MANCHESTER, N.H. (AP) - Bernie Sanders won New Hampshire’s presidential primary election Tuesday night, narrowly edging moderate rival Pete Buttigieg and scoring the first clear victory in the Democratic Party’s chaotic 2020 nomination fight.
In his win, the 78-year-old Sanders, a self-described democratic socialist, beat back a strong challenger from the 38-year-old former Midwestern mayor -- two men representing different generations and wings of their party.
“This victory here is the beginning of the end for Donald Trump,” Sanders declared.
Votes were still being tabulated when the Vermont senator addressed supporters Tuesday night. Early returns showed him with a narrow lead over Buttigieg.
Sanders, a democratic socialist, said his supporters form a coast-to-coast movement. He predicted he could usher in a new era of American politics that would demand that “we finally have an economy and a government that works for all of us, not wealthy campaign contributors.”
Buttigieg says he is ready to take his Democratic presidential campaign to the rest of the nation after a strong finish in New Hampshire.
“Now our campaign moves on to Nevada and South Carolina and across the country, and we will welcome new allies to our movement at every step,” the former mayor of South Bend, Indiana, told a crowd of supporters.
Buttigieg vowed to “end the era of Donald Trump,” while keeping up pressure on Sanders, who he said was taking a “my-way-or-the-highway approach.” He also tweaked the surging Minnesota Sen. Amy Klobuchar, who finished in third place.
Elizabeth Warren finished a distant fourth, while Joe Biden came in fifth. They were on track to finish with zero delegates from the state.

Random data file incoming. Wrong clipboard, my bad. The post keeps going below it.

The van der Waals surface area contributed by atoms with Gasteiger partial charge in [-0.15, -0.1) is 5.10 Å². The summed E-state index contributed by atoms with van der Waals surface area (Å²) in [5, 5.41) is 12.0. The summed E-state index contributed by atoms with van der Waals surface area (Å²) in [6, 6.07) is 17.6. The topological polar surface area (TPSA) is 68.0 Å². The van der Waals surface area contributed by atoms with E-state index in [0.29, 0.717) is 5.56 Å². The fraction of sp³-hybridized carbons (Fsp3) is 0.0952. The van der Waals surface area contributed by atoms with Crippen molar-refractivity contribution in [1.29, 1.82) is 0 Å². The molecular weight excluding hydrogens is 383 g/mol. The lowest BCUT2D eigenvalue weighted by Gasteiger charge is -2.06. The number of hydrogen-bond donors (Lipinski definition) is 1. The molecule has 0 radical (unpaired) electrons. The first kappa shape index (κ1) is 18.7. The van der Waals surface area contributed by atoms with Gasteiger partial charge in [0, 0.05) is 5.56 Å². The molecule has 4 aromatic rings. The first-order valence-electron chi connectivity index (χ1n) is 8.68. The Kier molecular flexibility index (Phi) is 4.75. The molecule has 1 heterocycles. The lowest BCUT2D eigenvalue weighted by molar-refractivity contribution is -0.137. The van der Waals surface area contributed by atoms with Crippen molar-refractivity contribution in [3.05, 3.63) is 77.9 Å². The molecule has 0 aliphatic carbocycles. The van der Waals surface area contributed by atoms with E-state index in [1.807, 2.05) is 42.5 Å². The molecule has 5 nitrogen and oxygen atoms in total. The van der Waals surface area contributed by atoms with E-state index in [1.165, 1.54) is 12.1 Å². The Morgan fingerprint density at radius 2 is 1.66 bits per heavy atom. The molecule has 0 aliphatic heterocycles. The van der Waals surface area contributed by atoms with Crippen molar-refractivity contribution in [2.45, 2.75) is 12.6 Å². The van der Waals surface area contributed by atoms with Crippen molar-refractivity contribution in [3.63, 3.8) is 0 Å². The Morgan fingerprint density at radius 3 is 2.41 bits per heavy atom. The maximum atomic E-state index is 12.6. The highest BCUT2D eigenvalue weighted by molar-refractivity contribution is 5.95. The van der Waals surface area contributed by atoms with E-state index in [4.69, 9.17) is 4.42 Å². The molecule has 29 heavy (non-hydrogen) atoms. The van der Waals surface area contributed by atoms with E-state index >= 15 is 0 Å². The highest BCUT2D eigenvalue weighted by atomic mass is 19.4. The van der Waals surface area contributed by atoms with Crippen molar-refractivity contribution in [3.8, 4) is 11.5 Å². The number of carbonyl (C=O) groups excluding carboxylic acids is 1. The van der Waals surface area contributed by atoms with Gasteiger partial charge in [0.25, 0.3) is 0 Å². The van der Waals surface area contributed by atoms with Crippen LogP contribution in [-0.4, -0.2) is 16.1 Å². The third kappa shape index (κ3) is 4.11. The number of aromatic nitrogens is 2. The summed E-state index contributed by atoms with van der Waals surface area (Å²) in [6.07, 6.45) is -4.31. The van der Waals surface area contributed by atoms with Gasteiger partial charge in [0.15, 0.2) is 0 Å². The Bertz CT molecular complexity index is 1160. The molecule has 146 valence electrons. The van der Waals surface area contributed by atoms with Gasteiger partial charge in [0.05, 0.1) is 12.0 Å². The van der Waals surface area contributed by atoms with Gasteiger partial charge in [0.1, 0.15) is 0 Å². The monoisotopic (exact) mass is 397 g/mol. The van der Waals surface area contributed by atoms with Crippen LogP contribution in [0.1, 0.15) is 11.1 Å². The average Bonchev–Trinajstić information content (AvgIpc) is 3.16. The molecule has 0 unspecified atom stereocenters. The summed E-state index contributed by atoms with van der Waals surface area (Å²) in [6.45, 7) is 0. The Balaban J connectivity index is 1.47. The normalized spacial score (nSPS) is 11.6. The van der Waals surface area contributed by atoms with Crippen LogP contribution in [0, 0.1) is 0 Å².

The significance of Sanders’ win was matched only perhaps by the struggle of Biden, who spent most of the last year as the Democratic national front-runner but fled New Hampshire hours before polls closed, anticipating a bad finish.
Looking past New Hampshire, Joe Biden is telling voters not to count him out because minority voters haven't yet weighed in on the race.
Biden said Tuesday in South Carolina: “We just heard from the first two of the states ... where I come from, that's just the opening bell, not the closing bell."
Biden has had lackluster showings in the first two voting states and is now hinging his campaign on his support among minority voters in the next two primary states, Nevada and South Carolina.
"You can't be the Democratic nominee, you can't win a general election as a Democrat, unless you have overwhelming support from black and brown voters," Biden said.
The former vice president left New Hampshire before voting wrapped up Tuesday to head to South Carolina, While it's the fourth state to vote in the Democratic primary contest, it's the first where black voters make up a majority of the electorate, and it's seen as Biden's to lose.
On Tuesday night, Biden said to the black community that Democrats “don’t listen enough,” but he added, “I’ve never not listened to you.”